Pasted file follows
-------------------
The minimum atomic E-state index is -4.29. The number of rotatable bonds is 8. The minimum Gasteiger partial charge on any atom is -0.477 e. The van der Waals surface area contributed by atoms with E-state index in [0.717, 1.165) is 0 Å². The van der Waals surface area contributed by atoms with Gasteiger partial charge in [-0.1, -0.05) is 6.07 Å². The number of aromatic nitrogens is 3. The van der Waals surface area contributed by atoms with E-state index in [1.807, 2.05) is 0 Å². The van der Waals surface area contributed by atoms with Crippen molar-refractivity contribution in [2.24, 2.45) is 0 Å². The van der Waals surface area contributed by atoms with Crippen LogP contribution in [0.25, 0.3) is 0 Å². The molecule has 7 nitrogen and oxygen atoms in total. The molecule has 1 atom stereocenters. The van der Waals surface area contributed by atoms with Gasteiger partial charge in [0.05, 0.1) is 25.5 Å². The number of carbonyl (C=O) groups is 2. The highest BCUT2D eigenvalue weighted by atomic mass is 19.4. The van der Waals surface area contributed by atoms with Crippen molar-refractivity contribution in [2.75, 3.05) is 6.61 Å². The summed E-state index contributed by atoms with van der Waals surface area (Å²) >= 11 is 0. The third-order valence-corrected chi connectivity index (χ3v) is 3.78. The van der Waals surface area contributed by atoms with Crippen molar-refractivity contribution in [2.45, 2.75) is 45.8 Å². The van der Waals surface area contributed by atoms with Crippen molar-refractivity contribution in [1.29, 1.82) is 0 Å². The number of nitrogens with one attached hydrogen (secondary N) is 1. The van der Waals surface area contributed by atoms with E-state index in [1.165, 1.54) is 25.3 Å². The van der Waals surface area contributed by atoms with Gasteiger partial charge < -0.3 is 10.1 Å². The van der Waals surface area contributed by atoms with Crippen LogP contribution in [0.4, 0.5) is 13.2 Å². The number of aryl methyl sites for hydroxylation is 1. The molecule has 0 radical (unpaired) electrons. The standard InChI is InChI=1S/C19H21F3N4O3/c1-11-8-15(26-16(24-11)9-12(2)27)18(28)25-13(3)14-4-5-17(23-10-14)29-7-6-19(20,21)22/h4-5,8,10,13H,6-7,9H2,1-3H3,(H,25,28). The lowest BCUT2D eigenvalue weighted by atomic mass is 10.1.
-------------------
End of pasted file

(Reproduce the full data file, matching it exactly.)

The minimum atomic E-state index is -4.29. The number of rotatable bonds is 8. The minimum Gasteiger partial charge on any atom is -0.477 e. The van der Waals surface area contributed by atoms with E-state index in [0.717, 1.165) is 0 Å². The van der Waals surface area contributed by atoms with Gasteiger partial charge in [-0.1, -0.05) is 6.07 Å². The number of aromatic nitrogens is 3. The van der Waals surface area contributed by atoms with E-state index in [1.807, 2.05) is 0 Å². The van der Waals surface area contributed by atoms with Crippen molar-refractivity contribution in [2.24, 2.45) is 0 Å². The van der Waals surface area contributed by atoms with Crippen LogP contribution in [0.25, 0.3) is 0 Å². The molecule has 7 nitrogen and oxygen atoms in total. The molecule has 1 atom stereocenters. The van der Waals surface area contributed by atoms with Gasteiger partial charge in [0.05, 0.1) is 25.5 Å². The number of carbonyl (C=O) groups is 2. The highest BCUT2D eigenvalue weighted by atomic mass is 19.4. The van der Waals surface area contributed by atoms with Crippen molar-refractivity contribution in [2.75, 3.05) is 6.61 Å². The summed E-state index contributed by atoms with van der Waals surface area (Å²) >= 11 is 0. The third-order valence-corrected chi connectivity index (χ3v) is 3.78. The van der Waals surface area contributed by atoms with Crippen molar-refractivity contribution in [2.45, 2.75) is 45.8 Å². The van der Waals surface area contributed by atoms with Crippen molar-refractivity contribution in [1.29, 1.82) is 0 Å². The number of nitrogens with one attached hydrogen (secondary N) is 1. The van der Waals surface area contributed by atoms with E-state index in [1.165, 1.54) is 25.3 Å². The van der Waals surface area contributed by atoms with Gasteiger partial charge < -0.3 is 10.1 Å². The van der Waals surface area contributed by atoms with Crippen LogP contribution in [0.4, 0.5) is 13.2 Å². The number of aryl methyl sites for hydroxylation is 1. The molecule has 0 radical (unpaired) electrons. The standard InChI is InChI=1S/C19H21F3N4O3/c1-11-8-15(26-16(24-11)9-12(2)27)18(28)25-13(3)14-4-5-17(23-10-14)29-7-6-19(20,21)22/h4-5,8,10,13H,6-7,9H2,1-3H3,(H,25,28). The lowest BCUT2D eigenvalue weighted by atomic mass is 10.1.